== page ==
Thora H Arnardottir is a researcher and an interdisciplinary designer with a background in architecture. She has a passion for pursuing analogy with nature through her work, not merely taking inspiration from our ecology but, speculating concerning our changing relationship with it through engineered biological systems and new material processes. Her PhD titled 'Bacterial Sculpting' at Newcastle University in the School of Architecture, Planning, and Landscape addresses the possibilities of integrating biological systems in the built environment and focuses on more-than-human design and cross-species interaction. With expertise in biomineralization (MICP), her research combines biotic agency with design concepts and innovative crafting techniques.
Thora holds a master's degree in Advanced Architecture from the Institute for Advanced Architecture of Catalonia (IAAC) in Spain and a bachelor’s degree from the Arts University Bournemouth (AUB), UK.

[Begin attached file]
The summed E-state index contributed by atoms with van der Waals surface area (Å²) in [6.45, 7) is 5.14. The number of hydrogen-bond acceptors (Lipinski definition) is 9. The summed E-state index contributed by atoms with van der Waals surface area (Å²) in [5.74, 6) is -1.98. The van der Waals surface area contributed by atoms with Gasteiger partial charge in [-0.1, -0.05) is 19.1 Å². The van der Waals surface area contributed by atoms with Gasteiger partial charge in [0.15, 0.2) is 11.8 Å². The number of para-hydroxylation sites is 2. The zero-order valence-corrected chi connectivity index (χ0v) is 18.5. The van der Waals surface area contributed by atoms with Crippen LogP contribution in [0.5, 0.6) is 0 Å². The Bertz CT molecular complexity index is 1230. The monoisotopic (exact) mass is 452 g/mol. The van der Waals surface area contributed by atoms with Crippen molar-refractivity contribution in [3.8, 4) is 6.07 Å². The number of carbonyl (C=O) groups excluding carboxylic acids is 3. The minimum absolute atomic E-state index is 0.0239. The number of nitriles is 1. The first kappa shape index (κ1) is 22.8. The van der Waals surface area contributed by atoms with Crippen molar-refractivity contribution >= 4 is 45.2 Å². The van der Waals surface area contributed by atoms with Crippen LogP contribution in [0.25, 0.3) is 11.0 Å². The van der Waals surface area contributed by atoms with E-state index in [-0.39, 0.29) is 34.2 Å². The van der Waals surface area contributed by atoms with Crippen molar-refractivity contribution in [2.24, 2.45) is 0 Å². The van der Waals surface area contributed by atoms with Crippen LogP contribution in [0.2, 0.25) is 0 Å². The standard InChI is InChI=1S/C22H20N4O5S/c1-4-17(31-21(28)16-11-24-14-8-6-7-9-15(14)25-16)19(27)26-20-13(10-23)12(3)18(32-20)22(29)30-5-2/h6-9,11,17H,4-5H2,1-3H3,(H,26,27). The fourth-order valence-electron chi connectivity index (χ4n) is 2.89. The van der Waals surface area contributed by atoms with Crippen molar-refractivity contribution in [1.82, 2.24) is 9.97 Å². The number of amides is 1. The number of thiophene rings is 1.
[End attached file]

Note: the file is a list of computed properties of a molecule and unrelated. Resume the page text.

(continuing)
She is currently an Associate Lecturer at Central Saint Martins on the MA Biodesign program and a Research Associate at the Hub for Biotechnology in the Built Environment, where she manages the Macro Bio-Design Lab, and on projects centred on the Living Construction theme.
At Newcastle, she has worked on the EPSRC-funded Living Manufacture project, and the EPSRC-funded Thinking Soils project, where she has been a design-led researcher exploring the design potentials of living materials which respond to physical forces in their environment.